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Publication numberUS7681790 B2
Publication typeGrant
Application numberUS 11/450,746
Publication dateMar 23, 2010
Filing dateJun 9, 2006
Priority dateJun 9, 2006
Fee statusPaid
Also published asUS20070284440, WO2007145826A2, WO2007145826A3
Publication number11450746, 450746, US 7681790 B2, US 7681790B2, US-B2-7681790, US7681790 B2, US7681790B2
InventorsThomas Birmingham, Cyrus Dadgar
Original AssigneeThe Container Store
Export CitationBiBTeX, EndNote, RefMan
External Links: USPTO, USPTO Assignment, Espacenet
Computer supported retail shopping systems and methods
US 7681790 B2
Abstract
A computer assisted shopping system includes a hand-held scanner for customer scanning of information associated with a product in a retailing facility and a networked system. The networked system stores customer delivery preference information and downloads information from the hand-held scanner, as scanned by a customer, to a register. A product order is generated at the register from the information downloaded from the scanner and the customer delivery preference information, and available delivery dates and times based on inventory availability are determined. Delivery options are provided for the customer based on the available delivery dates and times. A delivery option selection and commitment from the customer close the order.
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Claims(16)
1. A computer assisted shopping system comprising:
a hand-held scanner for customer scanning of information associated with a product in a retailing facility, the handheld scanner including a display for displaying shopping cart information corresponding to customer scanned information including an image of the product, a unit price of the product, and an amount of the product currently available at the retailing facility; and
a networked system operable to:
store customer delivery preference information;
download information from the hand-held scanner scanned by customer to a register;
generate a product order at the register from the information downloaded from the scanner and the customer delivery preference information;
determine available delivery date and time windows based on inventory availability;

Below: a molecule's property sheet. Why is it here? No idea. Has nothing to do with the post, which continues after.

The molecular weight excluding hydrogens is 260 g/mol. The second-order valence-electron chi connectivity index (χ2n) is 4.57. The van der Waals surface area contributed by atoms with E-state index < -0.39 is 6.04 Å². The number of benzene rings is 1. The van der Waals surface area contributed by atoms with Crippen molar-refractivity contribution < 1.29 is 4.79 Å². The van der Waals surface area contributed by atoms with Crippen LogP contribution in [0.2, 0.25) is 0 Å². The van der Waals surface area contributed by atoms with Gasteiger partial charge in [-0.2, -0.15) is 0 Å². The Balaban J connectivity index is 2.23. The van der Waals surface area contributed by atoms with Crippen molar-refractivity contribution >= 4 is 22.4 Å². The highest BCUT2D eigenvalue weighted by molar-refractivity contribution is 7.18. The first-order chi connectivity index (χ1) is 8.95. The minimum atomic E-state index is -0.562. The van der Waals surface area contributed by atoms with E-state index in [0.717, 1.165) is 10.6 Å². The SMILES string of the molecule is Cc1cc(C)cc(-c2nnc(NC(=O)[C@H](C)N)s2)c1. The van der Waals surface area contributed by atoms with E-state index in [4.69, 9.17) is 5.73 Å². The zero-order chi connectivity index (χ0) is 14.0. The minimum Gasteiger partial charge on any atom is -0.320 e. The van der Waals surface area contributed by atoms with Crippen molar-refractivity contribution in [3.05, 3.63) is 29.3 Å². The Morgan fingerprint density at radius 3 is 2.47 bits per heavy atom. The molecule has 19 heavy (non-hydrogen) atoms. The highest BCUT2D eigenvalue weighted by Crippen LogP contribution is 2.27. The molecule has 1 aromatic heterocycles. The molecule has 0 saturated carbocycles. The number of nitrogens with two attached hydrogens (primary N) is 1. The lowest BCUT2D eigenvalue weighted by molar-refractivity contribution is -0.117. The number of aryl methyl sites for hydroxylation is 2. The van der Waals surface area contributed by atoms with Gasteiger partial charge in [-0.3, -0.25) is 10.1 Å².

provide delivery options for the customer based on available delivery date and time windows;
accept a delivery option selection and commitment from the customer to close the order; and
calculate a fulfillment strategy to meet the selected delivery option based on available inventory at a plurality of facilities including local inventory at the retailing facility and which maximizes remaining available inventory local to the retailing facility.
2. The shopping system of claim 1, wherein the networked system calculates a fulfillment strategy based on local inventory at the retailing facility and inventory in transit to the retailing facility.
3. The shopping system of claim 1, wherein the networked calculates a fulfillment strategy bused on minimizing freight charges.
4. The shopping system of claim 1, wherein the information associated with the product is affixed to the product.
5. A computer assisted shopping system comprising:
a hand-held scanner for customer scanning of information associated with a product in a retailing facility, the handheld scanner including a display for displaying shopping cart information corresponding to customer scanned information including an image of the product, a unit price of the product, and an amount of the product currently available at the retailing facility; and
a networked system operable to:
store customer delivery preference information;
download information from the hand-held scanner scanned by customer to a register;
generate a product order at the register from the information downloaded from the scanner and the customer delivery preference information;
determine available delivery date and lime windows based on inventory availability;
provide delivery options for the customer based on available delivery date and time windows;
accept a delivery option selection and commitment from the customer to close the order; and
calculate a fulfillment strategy to meet the selected delivery cation based on available inventory at a plurality of facilities including local inventory at the retailing facility and overstock of at least one of the plurality of facilities such that overstock is reduced.
6. A method of computer assisted shopping comprising:
providing a hand-held scanner to a customer for scanning information associated with a product within a retailing facility;
storing customer delivery preference information;
displaying shopping cart information on the hand-held scanner in response to information scanned by the customer information including an image of the product, a unit price of the product, and an amount of the product currently available at the retailing facility;
downloading the information scanned by the customer from the hand-held scanner to an information processing system;
generating a product order from the downloaded information with the information processing system and the customer delivery preference information;
determining with the information processing system available delivery date and time windows based an inventory availability;